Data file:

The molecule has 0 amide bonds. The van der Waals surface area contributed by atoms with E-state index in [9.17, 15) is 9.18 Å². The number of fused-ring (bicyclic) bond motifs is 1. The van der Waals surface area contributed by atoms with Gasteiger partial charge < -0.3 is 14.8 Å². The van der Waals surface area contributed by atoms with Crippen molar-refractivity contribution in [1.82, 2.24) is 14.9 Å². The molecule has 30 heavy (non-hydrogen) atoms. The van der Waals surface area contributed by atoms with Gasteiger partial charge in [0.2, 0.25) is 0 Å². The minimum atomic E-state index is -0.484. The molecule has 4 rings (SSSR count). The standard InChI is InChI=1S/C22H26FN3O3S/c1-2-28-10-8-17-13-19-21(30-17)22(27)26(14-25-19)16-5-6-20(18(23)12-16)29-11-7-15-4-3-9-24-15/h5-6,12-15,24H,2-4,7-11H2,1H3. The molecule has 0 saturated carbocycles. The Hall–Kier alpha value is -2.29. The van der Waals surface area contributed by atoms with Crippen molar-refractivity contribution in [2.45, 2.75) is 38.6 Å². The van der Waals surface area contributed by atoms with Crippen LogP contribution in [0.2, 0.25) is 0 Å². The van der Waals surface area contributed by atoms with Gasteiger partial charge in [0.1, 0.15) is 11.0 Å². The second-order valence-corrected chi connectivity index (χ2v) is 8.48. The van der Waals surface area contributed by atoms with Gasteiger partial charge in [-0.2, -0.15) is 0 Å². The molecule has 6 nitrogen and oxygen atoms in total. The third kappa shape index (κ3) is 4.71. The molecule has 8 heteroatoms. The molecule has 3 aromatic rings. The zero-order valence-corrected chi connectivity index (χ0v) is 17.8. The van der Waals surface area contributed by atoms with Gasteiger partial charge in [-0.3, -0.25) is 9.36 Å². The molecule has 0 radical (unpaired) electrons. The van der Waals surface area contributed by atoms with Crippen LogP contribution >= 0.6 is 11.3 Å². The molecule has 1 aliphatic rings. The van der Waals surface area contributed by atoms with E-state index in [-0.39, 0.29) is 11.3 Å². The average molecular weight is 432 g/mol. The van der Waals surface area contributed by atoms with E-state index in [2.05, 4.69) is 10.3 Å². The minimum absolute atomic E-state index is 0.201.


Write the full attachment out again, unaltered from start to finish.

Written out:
The molecule has 0 amide bonds. The van der Waals surface area contributed by atoms with E-state index in [9.17, 15) is 9.18 Å². The number of fused-ring (bicyclic) bond motifs is 1. The van der Waals surface area contributed by atoms with Gasteiger partial charge < -0.3 is 14.8 Å². The van der Waals surface area contributed by atoms with Crippen molar-refractivity contribution in [1.82, 2.24) is 14.9 Å². The molecule has 30 heavy (non-hydrogen) atoms. The van der Waals surface area contributed by atoms with Gasteiger partial charge in [0.2, 0.25) is 0 Å². The minimum atomic E-state index is -0.484. The molecule has 4 rings (SSSR count). The standard InChI is InChI=1S/C22H26FN3O3S/c1-2-28-10-8-17-13-19-21(30-17)22(27)26(14-25-19)16-5-6-20(18(23)12-16)29-11-7-15-4-3-9-24-15/h5-6,12-15,24H,2-4,7-11H2,1H3. The molecule has 0 saturated carbocycles. The Hall–Kier alpha value is -2.29. The van der Waals surface area contributed by atoms with Crippen molar-refractivity contribution in [2.45, 2.75) is 38.6 Å². The van der Waals surface area contributed by atoms with Crippen LogP contribution in [0.2, 0.25) is 0 Å². The van der Waals surface area contributed by atoms with Gasteiger partial charge in [0.1, 0.15) is 11.0 Å². The second-order valence-corrected chi connectivity index (χ2v) is 8.48. The van der Waals surface area contributed by atoms with Gasteiger partial charge in [-0.2, -0.15) is 0 Å². The molecule has 6 nitrogen and oxygen atoms in total. The third kappa shape index (κ3) is 4.71. The molecule has 8 heteroatoms. The molecule has 3 aromatic rings. The zero-order valence-corrected chi connectivity index (χ0v) is 17.8. The van der Waals surface area contributed by atoms with Gasteiger partial charge in [-0.3, -0.25) is 9.36 Å². The molecule has 0 radical (unpaired) electrons. The van der Waals surface area contributed by atoms with Crippen LogP contribution >= 0.6 is 11.3 Å². The molecule has 1 aliphatic rings. The van der Waals surface area contributed by atoms with E-state index in [-0.39, 0.29) is 11.3 Å². The average molecular weight is 432 g/mol. The van der Waals surface area contributed by atoms with E-state index in [2.05, 4.69) is 10.3 Å². The minimum absolute atomic E-state index is 0.201.